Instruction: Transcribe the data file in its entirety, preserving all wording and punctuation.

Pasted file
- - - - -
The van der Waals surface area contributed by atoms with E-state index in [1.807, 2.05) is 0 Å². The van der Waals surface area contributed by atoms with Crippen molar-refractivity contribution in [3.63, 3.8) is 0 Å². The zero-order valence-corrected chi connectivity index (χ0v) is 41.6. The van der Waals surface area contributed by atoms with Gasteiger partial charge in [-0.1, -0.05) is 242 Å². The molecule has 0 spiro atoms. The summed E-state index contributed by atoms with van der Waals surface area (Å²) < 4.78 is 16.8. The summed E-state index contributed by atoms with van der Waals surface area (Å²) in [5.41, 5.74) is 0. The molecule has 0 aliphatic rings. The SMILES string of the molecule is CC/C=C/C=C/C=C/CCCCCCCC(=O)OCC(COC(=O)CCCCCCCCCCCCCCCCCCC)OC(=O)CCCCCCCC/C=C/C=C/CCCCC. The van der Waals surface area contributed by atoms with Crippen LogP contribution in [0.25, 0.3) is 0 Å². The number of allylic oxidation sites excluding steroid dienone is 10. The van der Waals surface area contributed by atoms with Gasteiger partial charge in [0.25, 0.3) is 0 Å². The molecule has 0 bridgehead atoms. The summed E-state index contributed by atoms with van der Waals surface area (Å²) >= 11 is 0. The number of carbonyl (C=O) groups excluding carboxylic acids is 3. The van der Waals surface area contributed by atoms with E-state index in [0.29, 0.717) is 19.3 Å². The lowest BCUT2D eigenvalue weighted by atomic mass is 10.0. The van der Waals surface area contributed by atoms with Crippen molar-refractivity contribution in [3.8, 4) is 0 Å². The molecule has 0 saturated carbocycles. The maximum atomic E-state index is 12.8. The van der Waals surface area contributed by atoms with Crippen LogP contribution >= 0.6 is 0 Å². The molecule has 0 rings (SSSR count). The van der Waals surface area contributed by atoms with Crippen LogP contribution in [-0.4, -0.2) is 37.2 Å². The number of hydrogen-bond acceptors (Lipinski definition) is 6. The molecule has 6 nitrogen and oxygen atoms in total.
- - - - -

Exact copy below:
The van der Waals surface area contributed by atoms with E-state index in [1.807, 2.05) is 0 Å². The van der Waals surface area contributed by atoms with Crippen molar-refractivity contribution in [3.63, 3.8) is 0 Å². The zero-order valence-corrected chi connectivity index (χ0v) is 41.6. The van der Waals surface area contributed by atoms with Gasteiger partial charge in [-0.1, -0.05) is 242 Å². The molecule has 0 spiro atoms. The summed E-state index contributed by atoms with van der Waals surface area (Å²) < 4.78 is 16.8. The summed E-state index contributed by atoms with van der Waals surface area (Å²) in [5.41, 5.74) is 0. The molecule has 0 aliphatic rings. The SMILES string of the molecule is CC/C=C/C=C/C=C/CCCCCCCC(=O)OCC(COC(=O)CCCCCCCCCCCCCCCCCCC)OC(=O)CCCCCCCC/C=C/C=C/CCCCC. The van der Waals surface area contributed by atoms with Crippen LogP contribution in [0.25, 0.3) is 0 Å². The number of allylic oxidation sites excluding steroid dienone is 10. The van der Waals surface area contributed by atoms with Gasteiger partial charge in [0.25, 0.3) is 0 Å². The molecule has 0 bridgehead atoms. The summed E-state index contributed by atoms with van der Waals surface area (Å²) >= 11 is 0. The number of carbonyl (C=O) groups excluding carboxylic acids is 3. The van der Waals surface area contributed by atoms with E-state index in [0.29, 0.717) is 19.3 Å². The lowest BCUT2D eigenvalue weighted by atomic mass is 10.0. The van der Waals surface area contributed by atoms with Crippen molar-refractivity contribution in [3.8, 4) is 0 Å². The molecule has 0 saturated carbocycles. The maximum atomic E-state index is 12.8. The van der Waals surface area contributed by atoms with Crippen LogP contribution >= 0.6 is 0 Å². The molecule has 0 rings (SSSR count). The van der Waals surface area contributed by atoms with Crippen LogP contribution in [-0.4, -0.2) is 37.2 Å². The number of hydrogen-bond acceptors (Lipinski definition) is 6. The molecule has 6 nitrogen and oxygen atoms in total.